Drought, toxic algae blooms and massive fish kills. These local events signal the early consequences of climate change — and there’s more. Record heat, beetles destroying forests and air made unhealthy by some of the most severe wildfires in Colorado history.
Though we can still stop the most catastrophic climate predictions from becoming a reality, doing so will require an immediate global effort, including changes in Denver neighborhoods that will make the city a better place to live while reducing the need to drive.
The largest source of greenhouse gas emissions in Colorado is transportation. As Colorado experiences multiple environmental calamities at once, it’s time Denverites find a sense of civic duty. We must allow our neighborhoods to change. And we must provide people with places to work, dine, shop, exercise and enjoy life, all within a short walk or bike ride from where we live.
This idea, “the 15-minute city,” is an old one recently revived by Paris Mayor Anne Hidalgo, who won reelection in June on the promise that giving people more of what they need closer to home will make them healthier and happier while cutting pollution.
In Denver, the 15-minute city could drastically cut the number of trips people take in their vehicles. A reduction in driving would generate less stress and anger, lower expenses and decrease traffic fatalities. It would also slash emissions from cars and the refineries that fuel them, which would improve air quality and cut greenhouse gas emissions.
Upgrading Denver to a 15-minute city wouldn’t require much sacrifice, either. It would enhance many of Denver’s neighborhoods with practical and enjoyable amenities like those found in the city’s most beloved communities.
When 5280 Magazine ranked Denver’s best neighborhoods, walkable neighborhoods earned the highest marks. Washington Park, the Highlands and South Park Hill all feature local businesses like restaurants, coffee shops, ice cream parlors and bookstores. According to Jill Locantore, executive director of the Denver Streets Partnership, people adore these neighborhoods, but few can afford them.
“Unfortunately, those neighborhoods have high housing prices,” she says. “And they’re scarce.”
But imagine Denver’s original streetcar neighborhoods recreated across much of the city. If citizens demand it, Denver could encourage the construction of small apartment buildings with vibrant spaces on the ground level for grocery stores, doctor’s offices, recreation centers and small spaces for art and theater.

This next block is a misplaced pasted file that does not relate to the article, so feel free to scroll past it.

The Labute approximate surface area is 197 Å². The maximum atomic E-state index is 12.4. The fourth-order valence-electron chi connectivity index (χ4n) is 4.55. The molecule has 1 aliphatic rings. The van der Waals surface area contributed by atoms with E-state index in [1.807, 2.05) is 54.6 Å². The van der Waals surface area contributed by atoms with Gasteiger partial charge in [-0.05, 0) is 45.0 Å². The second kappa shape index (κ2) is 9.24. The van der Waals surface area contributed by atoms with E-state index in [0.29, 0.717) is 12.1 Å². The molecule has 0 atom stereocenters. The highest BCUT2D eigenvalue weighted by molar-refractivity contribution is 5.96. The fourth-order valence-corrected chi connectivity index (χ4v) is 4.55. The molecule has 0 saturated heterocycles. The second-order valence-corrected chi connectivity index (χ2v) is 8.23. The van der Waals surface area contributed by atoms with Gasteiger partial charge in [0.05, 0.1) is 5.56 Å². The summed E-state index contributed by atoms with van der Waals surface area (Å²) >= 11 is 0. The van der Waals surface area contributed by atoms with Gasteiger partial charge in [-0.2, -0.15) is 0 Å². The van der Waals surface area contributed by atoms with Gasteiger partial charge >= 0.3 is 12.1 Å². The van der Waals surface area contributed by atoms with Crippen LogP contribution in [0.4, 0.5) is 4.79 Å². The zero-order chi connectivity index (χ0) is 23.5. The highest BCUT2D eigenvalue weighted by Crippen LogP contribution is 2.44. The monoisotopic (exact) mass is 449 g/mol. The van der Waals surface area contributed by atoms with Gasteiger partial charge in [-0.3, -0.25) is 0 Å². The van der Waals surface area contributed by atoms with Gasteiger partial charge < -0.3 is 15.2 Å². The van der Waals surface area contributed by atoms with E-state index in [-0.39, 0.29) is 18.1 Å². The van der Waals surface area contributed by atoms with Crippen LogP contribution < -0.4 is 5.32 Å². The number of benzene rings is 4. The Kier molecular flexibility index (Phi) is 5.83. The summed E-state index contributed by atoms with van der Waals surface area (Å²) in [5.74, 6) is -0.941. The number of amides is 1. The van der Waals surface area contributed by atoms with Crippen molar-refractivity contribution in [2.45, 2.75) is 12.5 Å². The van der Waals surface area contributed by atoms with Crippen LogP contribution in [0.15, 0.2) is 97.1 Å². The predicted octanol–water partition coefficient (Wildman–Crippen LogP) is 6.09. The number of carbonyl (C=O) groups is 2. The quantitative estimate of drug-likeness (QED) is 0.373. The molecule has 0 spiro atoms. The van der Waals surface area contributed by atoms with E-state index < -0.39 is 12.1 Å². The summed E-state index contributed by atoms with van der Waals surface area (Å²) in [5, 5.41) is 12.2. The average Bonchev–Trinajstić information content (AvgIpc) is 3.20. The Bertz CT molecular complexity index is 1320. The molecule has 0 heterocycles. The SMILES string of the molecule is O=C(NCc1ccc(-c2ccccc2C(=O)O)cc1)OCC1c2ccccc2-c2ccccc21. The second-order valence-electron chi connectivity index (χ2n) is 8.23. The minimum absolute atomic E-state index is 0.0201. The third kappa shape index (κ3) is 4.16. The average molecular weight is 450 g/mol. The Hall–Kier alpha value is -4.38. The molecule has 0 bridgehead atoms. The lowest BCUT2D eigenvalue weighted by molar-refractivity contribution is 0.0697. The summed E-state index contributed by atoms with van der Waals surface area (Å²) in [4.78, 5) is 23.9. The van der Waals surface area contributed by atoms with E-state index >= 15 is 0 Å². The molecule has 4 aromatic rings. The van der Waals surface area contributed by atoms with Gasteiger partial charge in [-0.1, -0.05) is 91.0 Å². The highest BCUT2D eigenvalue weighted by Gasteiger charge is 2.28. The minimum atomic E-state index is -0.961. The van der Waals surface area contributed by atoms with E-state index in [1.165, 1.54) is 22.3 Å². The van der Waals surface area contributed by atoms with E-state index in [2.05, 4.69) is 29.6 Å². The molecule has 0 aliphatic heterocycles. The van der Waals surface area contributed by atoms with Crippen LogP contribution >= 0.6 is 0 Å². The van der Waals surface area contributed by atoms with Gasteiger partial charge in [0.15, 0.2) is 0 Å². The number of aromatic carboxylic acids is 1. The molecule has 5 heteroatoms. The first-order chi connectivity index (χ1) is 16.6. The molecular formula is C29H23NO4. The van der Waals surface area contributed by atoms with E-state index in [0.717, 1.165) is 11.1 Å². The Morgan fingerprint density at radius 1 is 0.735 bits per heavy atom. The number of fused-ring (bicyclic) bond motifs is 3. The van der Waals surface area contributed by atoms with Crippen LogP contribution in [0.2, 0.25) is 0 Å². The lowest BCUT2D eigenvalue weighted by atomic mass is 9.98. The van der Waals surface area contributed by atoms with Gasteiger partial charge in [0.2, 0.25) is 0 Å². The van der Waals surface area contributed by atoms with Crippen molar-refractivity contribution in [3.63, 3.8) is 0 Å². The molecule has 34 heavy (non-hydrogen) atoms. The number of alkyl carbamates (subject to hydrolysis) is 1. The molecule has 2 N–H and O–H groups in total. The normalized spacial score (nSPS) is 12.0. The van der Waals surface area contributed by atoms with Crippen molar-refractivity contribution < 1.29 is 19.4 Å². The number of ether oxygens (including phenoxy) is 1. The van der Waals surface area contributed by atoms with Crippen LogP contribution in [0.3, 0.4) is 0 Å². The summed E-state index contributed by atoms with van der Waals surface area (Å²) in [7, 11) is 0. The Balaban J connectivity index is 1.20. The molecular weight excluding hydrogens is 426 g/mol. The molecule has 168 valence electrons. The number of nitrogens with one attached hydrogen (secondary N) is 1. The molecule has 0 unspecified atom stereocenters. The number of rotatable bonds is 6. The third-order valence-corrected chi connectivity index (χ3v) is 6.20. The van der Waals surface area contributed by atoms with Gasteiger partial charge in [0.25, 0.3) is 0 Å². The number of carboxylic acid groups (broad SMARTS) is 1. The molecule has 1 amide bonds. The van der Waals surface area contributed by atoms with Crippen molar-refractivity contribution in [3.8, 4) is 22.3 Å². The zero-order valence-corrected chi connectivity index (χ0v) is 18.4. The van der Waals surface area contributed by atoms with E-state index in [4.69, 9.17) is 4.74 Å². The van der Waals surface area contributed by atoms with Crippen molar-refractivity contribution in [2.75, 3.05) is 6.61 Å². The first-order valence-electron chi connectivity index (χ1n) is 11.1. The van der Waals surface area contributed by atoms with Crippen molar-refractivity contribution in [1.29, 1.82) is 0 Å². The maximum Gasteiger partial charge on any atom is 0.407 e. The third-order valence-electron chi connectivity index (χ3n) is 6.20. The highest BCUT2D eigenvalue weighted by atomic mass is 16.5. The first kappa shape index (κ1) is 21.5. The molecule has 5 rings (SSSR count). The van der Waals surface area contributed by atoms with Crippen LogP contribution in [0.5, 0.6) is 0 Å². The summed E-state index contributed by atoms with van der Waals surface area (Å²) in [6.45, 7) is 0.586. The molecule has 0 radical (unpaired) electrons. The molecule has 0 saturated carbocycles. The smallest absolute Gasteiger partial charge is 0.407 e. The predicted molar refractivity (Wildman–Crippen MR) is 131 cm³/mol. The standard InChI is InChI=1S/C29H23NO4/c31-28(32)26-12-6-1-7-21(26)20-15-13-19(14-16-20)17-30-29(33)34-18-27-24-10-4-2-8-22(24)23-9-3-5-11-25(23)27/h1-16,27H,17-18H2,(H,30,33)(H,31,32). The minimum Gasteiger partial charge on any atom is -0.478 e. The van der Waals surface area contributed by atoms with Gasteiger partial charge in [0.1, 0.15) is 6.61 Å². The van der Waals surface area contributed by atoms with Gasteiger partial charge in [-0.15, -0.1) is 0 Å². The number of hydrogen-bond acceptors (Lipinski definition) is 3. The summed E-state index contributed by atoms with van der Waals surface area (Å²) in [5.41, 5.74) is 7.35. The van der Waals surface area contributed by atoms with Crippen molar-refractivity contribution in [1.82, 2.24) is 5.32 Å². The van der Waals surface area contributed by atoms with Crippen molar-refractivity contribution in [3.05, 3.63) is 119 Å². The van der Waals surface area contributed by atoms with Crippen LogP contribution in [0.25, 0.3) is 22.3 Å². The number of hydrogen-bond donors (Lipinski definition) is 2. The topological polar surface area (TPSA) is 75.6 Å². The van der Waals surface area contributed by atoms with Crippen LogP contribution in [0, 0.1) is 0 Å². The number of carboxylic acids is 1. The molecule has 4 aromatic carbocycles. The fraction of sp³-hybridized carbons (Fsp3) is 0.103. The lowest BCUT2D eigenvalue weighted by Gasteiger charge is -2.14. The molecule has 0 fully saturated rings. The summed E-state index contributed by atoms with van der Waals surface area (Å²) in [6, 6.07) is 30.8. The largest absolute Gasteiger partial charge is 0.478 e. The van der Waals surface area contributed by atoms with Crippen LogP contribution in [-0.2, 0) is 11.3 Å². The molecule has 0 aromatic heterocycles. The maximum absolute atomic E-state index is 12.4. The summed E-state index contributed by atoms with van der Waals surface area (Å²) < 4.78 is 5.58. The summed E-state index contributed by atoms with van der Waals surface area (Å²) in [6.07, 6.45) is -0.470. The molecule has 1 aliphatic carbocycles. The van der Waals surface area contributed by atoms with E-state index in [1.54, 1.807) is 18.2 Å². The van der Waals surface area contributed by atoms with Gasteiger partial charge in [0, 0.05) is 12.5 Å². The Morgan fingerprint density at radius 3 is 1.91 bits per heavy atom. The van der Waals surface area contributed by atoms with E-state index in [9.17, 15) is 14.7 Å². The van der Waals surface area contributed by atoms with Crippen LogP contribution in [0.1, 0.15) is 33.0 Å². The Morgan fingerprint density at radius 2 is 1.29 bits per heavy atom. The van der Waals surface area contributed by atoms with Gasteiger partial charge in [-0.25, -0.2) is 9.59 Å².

“If we can make that the norm, they would become more accessible and not so expensive,” says Locantore.
She and her husband live near 17th Avenue where they can walk to a strip of businesses that include the Thin Man bar, St. Mark’s coffee shop and the Vine Street Pub. They bike to the grocery store. For further destinations, they are a short walk from some of the Regional Transportation District’s fastest and most frequent bus lines. And she wants to share these perks.
“I don’t want to be selfish. I want other people to enjoy the benefits of living in my neighborhood,” she says. “And I hope people in other neighborhoods would want to have that same sense of generosity.”
But many Denver residents are acting selfishly. Those who oppose changes to their neighborhoods are often proud of their progressive politics around environmental issues. But they call on elected officials to preserve “neighborhood character,” which is a hypocritical excuse. They use the term to oppose things needed for a 15-minute city, like four- to six-story buildings and bike lanes. Some of their angriest complaints arise when these changes would remove even the tiniest number of on-street parking spots.
“People say ‘I care about climate change.’ ‘I care about air quality.’ ‘I care about traffic injuries and fatalities,’” says Locantore. “But do they care about how easy it is to park more than these other things?”
In his inaugural speech in 1961, President John F. Kennedy asked Americans to consider what they can do for their country during. Many of today’s neighborhood defenders were young enough to hear the message. And their generation did many good things, including launching the environmental movement. But their cohort is also known for its obsessive accumulation of wealth and rampant consumerism, all done with little concern for the eventual costs to society.